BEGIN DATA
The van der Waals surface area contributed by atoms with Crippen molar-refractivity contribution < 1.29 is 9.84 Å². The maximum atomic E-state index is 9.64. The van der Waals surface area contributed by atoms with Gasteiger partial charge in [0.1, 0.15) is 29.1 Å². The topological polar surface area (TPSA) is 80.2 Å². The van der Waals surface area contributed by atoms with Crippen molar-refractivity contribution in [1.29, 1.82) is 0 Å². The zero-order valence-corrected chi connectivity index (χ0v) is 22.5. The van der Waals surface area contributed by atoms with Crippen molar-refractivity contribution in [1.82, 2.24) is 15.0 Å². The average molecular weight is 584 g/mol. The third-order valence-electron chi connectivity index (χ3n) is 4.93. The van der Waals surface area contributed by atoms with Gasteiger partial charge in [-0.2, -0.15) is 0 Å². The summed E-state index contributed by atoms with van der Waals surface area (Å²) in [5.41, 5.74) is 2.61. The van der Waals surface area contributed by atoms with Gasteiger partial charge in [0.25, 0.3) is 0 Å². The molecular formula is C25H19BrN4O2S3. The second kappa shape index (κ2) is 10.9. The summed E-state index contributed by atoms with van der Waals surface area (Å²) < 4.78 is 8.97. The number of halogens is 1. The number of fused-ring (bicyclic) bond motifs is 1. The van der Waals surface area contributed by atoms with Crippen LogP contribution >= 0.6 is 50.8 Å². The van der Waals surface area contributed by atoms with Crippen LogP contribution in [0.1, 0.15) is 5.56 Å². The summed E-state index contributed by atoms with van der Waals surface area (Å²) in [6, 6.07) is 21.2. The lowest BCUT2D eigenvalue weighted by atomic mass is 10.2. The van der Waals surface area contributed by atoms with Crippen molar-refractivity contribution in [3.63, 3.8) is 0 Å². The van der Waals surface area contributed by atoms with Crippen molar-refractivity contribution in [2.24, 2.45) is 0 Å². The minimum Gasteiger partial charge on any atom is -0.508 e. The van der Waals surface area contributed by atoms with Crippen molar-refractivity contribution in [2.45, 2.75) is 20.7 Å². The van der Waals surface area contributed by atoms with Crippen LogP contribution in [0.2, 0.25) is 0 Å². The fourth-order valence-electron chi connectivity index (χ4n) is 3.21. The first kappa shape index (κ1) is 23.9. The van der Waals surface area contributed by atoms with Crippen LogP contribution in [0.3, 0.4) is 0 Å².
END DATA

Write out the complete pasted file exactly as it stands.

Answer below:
The van der Waals surface area contributed by atoms with Crippen molar-refractivity contribution < 1.29 is 9.84 Å². The maximum atomic E-state index is 9.64. The van der Waals surface area contributed by atoms with Gasteiger partial charge in [0.1, 0.15) is 29.1 Å². The topological polar surface area (TPSA) is 80.2 Å². The van der Waals surface area contributed by atoms with Crippen molar-refractivity contribution in [1.29, 1.82) is 0 Å². The zero-order valence-corrected chi connectivity index (χ0v) is 22.5. The van der Waals surface area contributed by atoms with Crippen molar-refractivity contribution in [1.82, 2.24) is 15.0 Å². The average molecular weight is 584 g/mol. The third-order valence-electron chi connectivity index (χ3n) is 4.93. The van der Waals surface area contributed by atoms with Gasteiger partial charge in [-0.2, -0.15) is 0 Å². The summed E-state index contributed by atoms with van der Waals surface area (Å²) in [5.41, 5.74) is 2.61. The van der Waals surface area contributed by atoms with Gasteiger partial charge in [0.25, 0.3) is 0 Å². The molecular formula is C25H19BrN4O2S3. The second kappa shape index (κ2) is 10.9. The summed E-state index contributed by atoms with van der Waals surface area (Å²) < 4.78 is 8.97. The number of halogens is 1. The number of fused-ring (bicyclic) bond motifs is 1. The van der Waals surface area contributed by atoms with Crippen LogP contribution >= 0.6 is 50.8 Å². The van der Waals surface area contributed by atoms with Crippen LogP contribution in [0.1, 0.15) is 5.56 Å². The summed E-state index contributed by atoms with van der Waals surface area (Å²) in [6, 6.07) is 21.2. The lowest BCUT2D eigenvalue weighted by atomic mass is 10.2. The van der Waals surface area contributed by atoms with Crippen molar-refractivity contribution in [3.63, 3.8) is 0 Å². The van der Waals surface area contributed by atoms with Crippen molar-refractivity contribution in [2.24, 2.45) is 0 Å². The minimum Gasteiger partial charge on any atom is -0.508 e. The van der Waals surface area contributed by atoms with Crippen molar-refractivity contribution in [2.45, 2.75) is 20.7 Å². The van der Waals surface area contributed by atoms with Crippen LogP contribution in [0.2, 0.25) is 0 Å². The fourth-order valence-electron chi connectivity index (χ4n) is 3.21. The first kappa shape index (κ1) is 23.9. The van der Waals surface area contributed by atoms with Crippen LogP contribution in [0.3, 0.4) is 0 Å².